News of the World: A Novel

Image of News of the World
Release Date: 
October 3, 2016
William Morrow
Reviewed by: 

News of the World by Paulette Jiles is everything a western novel ought to be: strong plot, evocative setting, difficult moral choices, and unforgettable characters.

Captain Jefferson Kyle Kidd, 72-year-old veteran of three wars, travels the backroads of Texas with his portfolio of newspapers, bringing the news of the world to small towns and hamlets. For a dime for admission, Captain Kidd reads articles from his collection of newspapers to a populace starved for news.

Captain Kidd has one unbreakable rule: He will not read articles from any of the Texas newspapers he deems propaganda from Texas’s Reconstruction government. Any such articles are sure to start a fight, usually bloody, between former Confederates and Yankee Republicans.

Besides, as a Confederate veteran himself, he doesn’t want to draw any unwanted attention from the state’s corrupt and tyrannical government. Texas in 1870 is very much a divided house. “He had become impatient of trouble and other people’s emotions.”

In Wichita Falls he runs across an old friend,  Britt Johnson, a black freighter who also rescues white captives from the Comanche, the Kiowa, “and once from the Cheyenne up north  in Kansas.”

Britt has a white girl, Johanna Leonberger, kidnapped from her home four years earlier by the Kiowa. The Indian agent at Fort Sill gave Britt a fifty-dollar gold piece to transport the girl to her aunt and uncle in Castroville just outside of San Antonio, some 400 miles south.

Britt asks Captain Kidd to take her instead and he can have the fifty dollar gold piece. “. . .  the thing is, if I’m caught carrying that girl it would be bad trouble . . . She’s  a white girl. You take her.”

The women of Wichita Falls provide a dress, underwear, stockings, and shoes, and the ladies of a local brothel scrub her clean, including her lice-ridden hair. “They shoved her out the door and good riddance.” Even at ten years old Johanna is a handful for strong and take-no-nonsense whores.

Captain Kidd buys a spring wagon with “Curative Waters East Mineral Springs Texas” painted on the side. It has two rows of seats and a canopy. It’s the best he can do. So the Captain and Johanna, who has forgotten her English, her white family, and believes she is Kiowa, leave on the long journey south “into the brasada, the short-brush country of San Antonio, with its slow, uncoiling alluvial rivers and its great live oaks in the valleys, its slow uncoiling people.”

Johanna walks beside the wagon singing a Kiowa song. “In this land there were no Kiowa or mother or father. She was utterly alone, trapped in peculiar clothing . . .” Captain Kidd shows her his revolver and shotgun and warns that there might be danger on their journey. “It seemed to him that she understood but was not willing to concede they might be on the same side against anyone or anything.”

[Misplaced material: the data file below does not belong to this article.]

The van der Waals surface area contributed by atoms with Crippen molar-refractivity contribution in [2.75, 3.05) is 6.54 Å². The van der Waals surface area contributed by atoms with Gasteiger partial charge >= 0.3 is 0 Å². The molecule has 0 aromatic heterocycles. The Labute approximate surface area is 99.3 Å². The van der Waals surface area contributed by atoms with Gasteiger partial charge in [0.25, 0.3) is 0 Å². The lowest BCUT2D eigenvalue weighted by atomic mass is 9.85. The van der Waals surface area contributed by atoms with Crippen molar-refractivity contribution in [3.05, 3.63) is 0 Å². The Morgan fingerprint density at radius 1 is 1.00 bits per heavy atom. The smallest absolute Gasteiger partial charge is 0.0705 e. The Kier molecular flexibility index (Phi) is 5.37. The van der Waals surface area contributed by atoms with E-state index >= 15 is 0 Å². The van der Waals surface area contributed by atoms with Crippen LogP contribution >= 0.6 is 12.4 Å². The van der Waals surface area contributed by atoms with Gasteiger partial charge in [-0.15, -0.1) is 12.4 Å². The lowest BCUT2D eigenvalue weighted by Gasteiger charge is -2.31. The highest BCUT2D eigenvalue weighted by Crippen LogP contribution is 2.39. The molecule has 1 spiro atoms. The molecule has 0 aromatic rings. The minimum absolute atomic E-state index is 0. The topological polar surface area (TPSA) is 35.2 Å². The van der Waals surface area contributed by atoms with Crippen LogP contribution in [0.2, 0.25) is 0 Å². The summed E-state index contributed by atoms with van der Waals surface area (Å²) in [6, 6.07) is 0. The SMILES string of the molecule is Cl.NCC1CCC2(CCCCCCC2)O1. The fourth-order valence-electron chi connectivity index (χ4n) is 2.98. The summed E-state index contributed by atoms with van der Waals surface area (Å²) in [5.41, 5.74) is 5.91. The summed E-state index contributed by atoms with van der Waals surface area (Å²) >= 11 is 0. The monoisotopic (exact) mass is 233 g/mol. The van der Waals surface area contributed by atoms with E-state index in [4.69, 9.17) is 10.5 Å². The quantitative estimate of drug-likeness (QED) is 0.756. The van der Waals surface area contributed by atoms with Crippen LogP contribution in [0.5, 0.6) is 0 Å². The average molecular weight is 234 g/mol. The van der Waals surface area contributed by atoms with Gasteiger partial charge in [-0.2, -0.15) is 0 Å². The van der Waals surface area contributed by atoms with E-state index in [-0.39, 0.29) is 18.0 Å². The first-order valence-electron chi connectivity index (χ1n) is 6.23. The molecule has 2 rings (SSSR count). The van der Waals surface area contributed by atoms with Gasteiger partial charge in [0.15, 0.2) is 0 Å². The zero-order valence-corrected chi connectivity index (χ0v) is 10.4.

Trouble comes soon and often, first with a troop of U.S. Calvary, whose commander demands to know his business, then asks if he has a revolver. The Reconstruction government has forbidden civilians from owning handguns, and the Army is the enforcer. The captain knows this and has already hidden his gun. He thinks it’s daft to disarm people when there is an outlaw or hostile Indian behind every bush.

Passing muster with army, the captain and Johanna travel on the Dallas where he does a reading. San Antonio is a long way and needs his dimes. After the reading a blonde man accompanied by two Caddo Indians, people the captain knew did not have a “commendable reputation,” asks how much he wants for the girl.

The captain arranges to meet the blond man in the morning, then runs back, rouses Johanna, and they sneak out of Dallas. The captain hopes to outwit the man by taking the Waxahachie Road, then cutting over to the Meridian Road later.

The ploy doesn’t work, and the captain and Johanna make a stand on top of a hill. They are outnumbered and certainly outgunned. A .38 revolver and shells filled with bird shot for his shotgun will not prevail against Henry repeating rifles. He fails to account for Johanna’s ingenuity as she finds a unique use for the dimes he collected at his last reading.

After the defeating the blond man and the Caddos, the little girl who believes she is a Kiowa and the old man who doubts that she will ever revert to the white girl she had been before, continue on to Castroville near San Antonio.

There have been incidents that disturb him, as when Johanna steals two chickens for their supper. To Johanna it is not stealing. It is only stealing if you take a man’s horse. He doesn’t know what it is that changed Johanna so profoundly, but he despairs of her ever being other Kiowa in a white girl’s clothing.

What worries him most is whether Johanna’s aunt and uncle will understand that she’s not the same girl they knew. She does not remember her own parents, nor the raid that caused their deaths. She only remembers her Kiowa parents. He hopes her relatives will be kind and patient with her.

When he meets Wilhelm and Anna Leonberger, his misgivings grow. These are hard people who will work Johanna like a mule. The captain has given his word that he will return Johanna to her people. What should he do then? Kidnap Johanna like the Kiowa did?

Heartwarming is an adjective in every book reviewer’s lexicon, but is often used casually to describe any book featuring children and domestic situations. In the case of News of the World by Paulette Jiles, heartwarming is exactly the right word. If one does not shed a tear over this lovely story, or at least think about it, then one has no heart.